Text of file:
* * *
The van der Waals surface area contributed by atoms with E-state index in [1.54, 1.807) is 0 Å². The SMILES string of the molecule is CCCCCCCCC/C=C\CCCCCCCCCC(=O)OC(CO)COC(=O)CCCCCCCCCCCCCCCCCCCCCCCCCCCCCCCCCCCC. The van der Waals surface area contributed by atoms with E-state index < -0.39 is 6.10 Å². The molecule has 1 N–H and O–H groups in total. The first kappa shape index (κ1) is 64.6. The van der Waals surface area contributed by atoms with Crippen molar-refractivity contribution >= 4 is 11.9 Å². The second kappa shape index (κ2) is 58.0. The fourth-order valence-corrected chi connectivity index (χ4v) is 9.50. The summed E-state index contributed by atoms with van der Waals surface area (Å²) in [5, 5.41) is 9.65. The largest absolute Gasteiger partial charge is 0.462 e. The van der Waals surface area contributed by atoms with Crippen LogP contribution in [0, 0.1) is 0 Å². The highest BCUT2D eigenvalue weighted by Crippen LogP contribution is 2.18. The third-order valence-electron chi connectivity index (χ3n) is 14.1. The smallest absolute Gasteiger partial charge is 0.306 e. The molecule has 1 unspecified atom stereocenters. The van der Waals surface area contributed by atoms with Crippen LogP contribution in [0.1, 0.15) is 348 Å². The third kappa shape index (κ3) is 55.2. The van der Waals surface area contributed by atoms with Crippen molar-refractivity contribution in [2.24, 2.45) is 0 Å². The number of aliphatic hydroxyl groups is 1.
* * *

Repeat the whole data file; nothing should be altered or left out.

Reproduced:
The van der Waals surface area contributed by atoms with E-state index in [1.54, 1.807) is 0 Å². The SMILES string of the molecule is CCCCCCCCC/C=C\CCCCCCCCCC(=O)OC(CO)COC(=O)CCCCCCCCCCCCCCCCCCCCCCCCCCCCCCCCCCCC. The van der Waals surface area contributed by atoms with E-state index < -0.39 is 6.10 Å². The molecule has 1 N–H and O–H groups in total. The first kappa shape index (κ1) is 64.6. The van der Waals surface area contributed by atoms with Crippen molar-refractivity contribution >= 4 is 11.9 Å². The second kappa shape index (κ2) is 58.0. The fourth-order valence-corrected chi connectivity index (χ4v) is 9.50. The summed E-state index contributed by atoms with van der Waals surface area (Å²) in [5, 5.41) is 9.65. The largest absolute Gasteiger partial charge is 0.462 e. The van der Waals surface area contributed by atoms with Crippen LogP contribution in [0, 0.1) is 0 Å². The highest BCUT2D eigenvalue weighted by Crippen LogP contribution is 2.18. The third-order valence-electron chi connectivity index (χ3n) is 14.1. The smallest absolute Gasteiger partial charge is 0.306 e. The molecule has 1 unspecified atom stereocenters. The van der Waals surface area contributed by atoms with Crippen LogP contribution in [0.1, 0.15) is 348 Å². The third kappa shape index (κ3) is 55.2. The van der Waals surface area contributed by atoms with Crippen molar-refractivity contribution in [2.24, 2.45) is 0 Å². The number of aliphatic hydroxyl groups is 1.